What about—oh, NASA? "Space is a $300 billion industry worldwide," said astrophysicist Neil deGrasse Tyson back in 2012, when he urged President Obama to double the agency's budget. "Innovation drives [the] economy."
Why give so much top billing to the bottom line? Well, Americans are pragmatic. They might not care about a particular endeavor by itself, but if you can show that it's good for business, they might agree to go along. The only trouble is that not everything can be good for business all the time.
The economic argument is also rather sad. There is more to life than dollars and cents, and it seems a little pusillanimous not to say so. Rick Santorum opposes gay marriage because he thinks it is vile and sinful—not because it supposedly harms the economy. (If a study could prove gay marriage helped the economy, would Santorum support it? Of course not.) Santorum thinks other people ought to think gay marriage is sinful, too. But preaching that it's bad for the economy isn't going to convince anyone of that.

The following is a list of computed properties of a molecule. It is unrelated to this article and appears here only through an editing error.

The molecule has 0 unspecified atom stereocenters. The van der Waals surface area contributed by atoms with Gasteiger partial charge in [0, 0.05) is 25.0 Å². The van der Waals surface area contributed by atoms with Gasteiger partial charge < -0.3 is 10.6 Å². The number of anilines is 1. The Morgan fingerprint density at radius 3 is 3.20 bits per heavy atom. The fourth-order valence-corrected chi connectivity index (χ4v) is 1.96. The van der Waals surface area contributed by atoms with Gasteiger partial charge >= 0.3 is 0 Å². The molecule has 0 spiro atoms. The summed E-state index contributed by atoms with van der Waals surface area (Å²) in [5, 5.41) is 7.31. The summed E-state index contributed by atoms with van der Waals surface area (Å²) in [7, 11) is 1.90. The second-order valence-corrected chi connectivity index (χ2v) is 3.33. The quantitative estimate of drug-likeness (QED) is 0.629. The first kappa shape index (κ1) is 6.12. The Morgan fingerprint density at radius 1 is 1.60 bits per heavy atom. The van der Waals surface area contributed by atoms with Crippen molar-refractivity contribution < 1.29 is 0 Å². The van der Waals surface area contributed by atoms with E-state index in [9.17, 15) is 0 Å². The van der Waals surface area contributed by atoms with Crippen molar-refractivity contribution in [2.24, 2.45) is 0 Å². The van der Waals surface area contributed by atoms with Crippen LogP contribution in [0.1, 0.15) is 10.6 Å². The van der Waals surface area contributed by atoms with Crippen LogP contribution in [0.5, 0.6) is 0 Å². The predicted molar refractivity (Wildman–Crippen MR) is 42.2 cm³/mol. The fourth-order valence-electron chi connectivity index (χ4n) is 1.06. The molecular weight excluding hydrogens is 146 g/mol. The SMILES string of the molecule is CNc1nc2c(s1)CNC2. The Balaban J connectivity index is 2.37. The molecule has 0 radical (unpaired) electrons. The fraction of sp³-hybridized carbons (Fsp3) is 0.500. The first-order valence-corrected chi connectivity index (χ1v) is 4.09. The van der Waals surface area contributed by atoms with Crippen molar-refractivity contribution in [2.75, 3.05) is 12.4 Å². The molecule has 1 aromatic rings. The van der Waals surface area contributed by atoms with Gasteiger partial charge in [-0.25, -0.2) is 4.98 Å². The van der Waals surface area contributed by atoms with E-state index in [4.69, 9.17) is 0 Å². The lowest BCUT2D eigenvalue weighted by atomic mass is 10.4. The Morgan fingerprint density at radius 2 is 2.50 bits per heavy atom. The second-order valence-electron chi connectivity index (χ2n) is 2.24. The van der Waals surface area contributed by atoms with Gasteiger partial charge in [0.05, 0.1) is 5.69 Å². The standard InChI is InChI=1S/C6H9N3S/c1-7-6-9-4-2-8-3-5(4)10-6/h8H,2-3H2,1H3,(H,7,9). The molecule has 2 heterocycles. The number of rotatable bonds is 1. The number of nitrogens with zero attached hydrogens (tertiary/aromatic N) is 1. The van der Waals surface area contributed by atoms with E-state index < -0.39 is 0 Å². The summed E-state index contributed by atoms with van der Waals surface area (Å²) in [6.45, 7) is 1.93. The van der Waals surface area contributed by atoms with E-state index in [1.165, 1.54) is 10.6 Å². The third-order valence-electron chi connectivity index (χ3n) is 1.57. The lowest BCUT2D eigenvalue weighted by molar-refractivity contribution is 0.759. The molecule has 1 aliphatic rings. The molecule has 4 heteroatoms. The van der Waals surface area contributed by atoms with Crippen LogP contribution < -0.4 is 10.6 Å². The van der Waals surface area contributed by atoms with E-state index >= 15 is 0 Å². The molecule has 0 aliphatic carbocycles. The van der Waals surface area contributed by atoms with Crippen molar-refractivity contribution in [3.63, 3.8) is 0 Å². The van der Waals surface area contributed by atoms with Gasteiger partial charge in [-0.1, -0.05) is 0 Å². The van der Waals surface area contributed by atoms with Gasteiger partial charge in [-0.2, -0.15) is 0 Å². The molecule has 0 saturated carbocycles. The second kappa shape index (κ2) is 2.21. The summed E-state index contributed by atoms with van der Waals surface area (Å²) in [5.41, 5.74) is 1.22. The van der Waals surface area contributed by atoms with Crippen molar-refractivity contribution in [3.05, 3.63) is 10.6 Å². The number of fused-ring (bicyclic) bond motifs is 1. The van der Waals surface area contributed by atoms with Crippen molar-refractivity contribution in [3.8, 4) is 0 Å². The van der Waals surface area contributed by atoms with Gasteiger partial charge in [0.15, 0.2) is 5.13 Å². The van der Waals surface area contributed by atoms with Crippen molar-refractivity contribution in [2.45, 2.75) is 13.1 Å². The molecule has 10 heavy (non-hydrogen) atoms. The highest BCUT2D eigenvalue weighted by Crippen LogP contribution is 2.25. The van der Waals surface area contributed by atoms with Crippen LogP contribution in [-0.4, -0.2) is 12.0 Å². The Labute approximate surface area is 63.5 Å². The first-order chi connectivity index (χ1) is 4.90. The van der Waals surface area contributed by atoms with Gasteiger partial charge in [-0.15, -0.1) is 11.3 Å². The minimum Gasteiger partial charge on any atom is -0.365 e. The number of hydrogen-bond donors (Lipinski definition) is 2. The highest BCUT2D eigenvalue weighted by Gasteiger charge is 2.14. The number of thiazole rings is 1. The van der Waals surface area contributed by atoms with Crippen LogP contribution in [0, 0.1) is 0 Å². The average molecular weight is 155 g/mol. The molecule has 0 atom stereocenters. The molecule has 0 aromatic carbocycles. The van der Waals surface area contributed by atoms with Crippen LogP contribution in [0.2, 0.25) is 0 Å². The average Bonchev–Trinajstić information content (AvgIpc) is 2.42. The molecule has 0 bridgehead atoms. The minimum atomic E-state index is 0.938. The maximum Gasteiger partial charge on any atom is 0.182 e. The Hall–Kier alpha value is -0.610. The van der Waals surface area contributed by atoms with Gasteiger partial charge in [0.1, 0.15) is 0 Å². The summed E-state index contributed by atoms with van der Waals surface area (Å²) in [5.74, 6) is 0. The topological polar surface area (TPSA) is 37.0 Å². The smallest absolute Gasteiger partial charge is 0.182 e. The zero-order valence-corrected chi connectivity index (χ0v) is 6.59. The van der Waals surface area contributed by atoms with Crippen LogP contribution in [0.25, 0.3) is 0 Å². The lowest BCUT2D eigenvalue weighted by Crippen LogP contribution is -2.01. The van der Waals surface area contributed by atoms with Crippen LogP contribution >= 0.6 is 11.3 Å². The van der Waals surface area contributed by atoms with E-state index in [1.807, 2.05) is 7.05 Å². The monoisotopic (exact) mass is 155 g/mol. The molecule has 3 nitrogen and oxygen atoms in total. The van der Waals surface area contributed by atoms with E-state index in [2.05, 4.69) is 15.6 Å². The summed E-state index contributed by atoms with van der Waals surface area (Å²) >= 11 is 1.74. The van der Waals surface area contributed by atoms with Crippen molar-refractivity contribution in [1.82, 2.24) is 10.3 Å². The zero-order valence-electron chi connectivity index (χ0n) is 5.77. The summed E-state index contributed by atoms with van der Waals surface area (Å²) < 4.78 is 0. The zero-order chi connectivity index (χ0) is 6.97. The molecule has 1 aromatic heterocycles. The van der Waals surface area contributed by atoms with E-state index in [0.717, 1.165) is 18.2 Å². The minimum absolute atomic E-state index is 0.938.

Neil deGrasse Tyson believes in space exploration because of its glorious scientific promise—not because it might be good for Lockheed-Martin. Why not make the case for space on its own merits? We should educate children for their own benefit, not because of their potential future utility to us. People ought go to theaters and art galleries to gasp in wonder at artistic brilliance and beauty—not because of the multiplier effect.
That's the real irony of the ubiquitous economic argument. Worthwhile causes speak for themselves. Pitching them as little more than economic stimuli really just sells them short.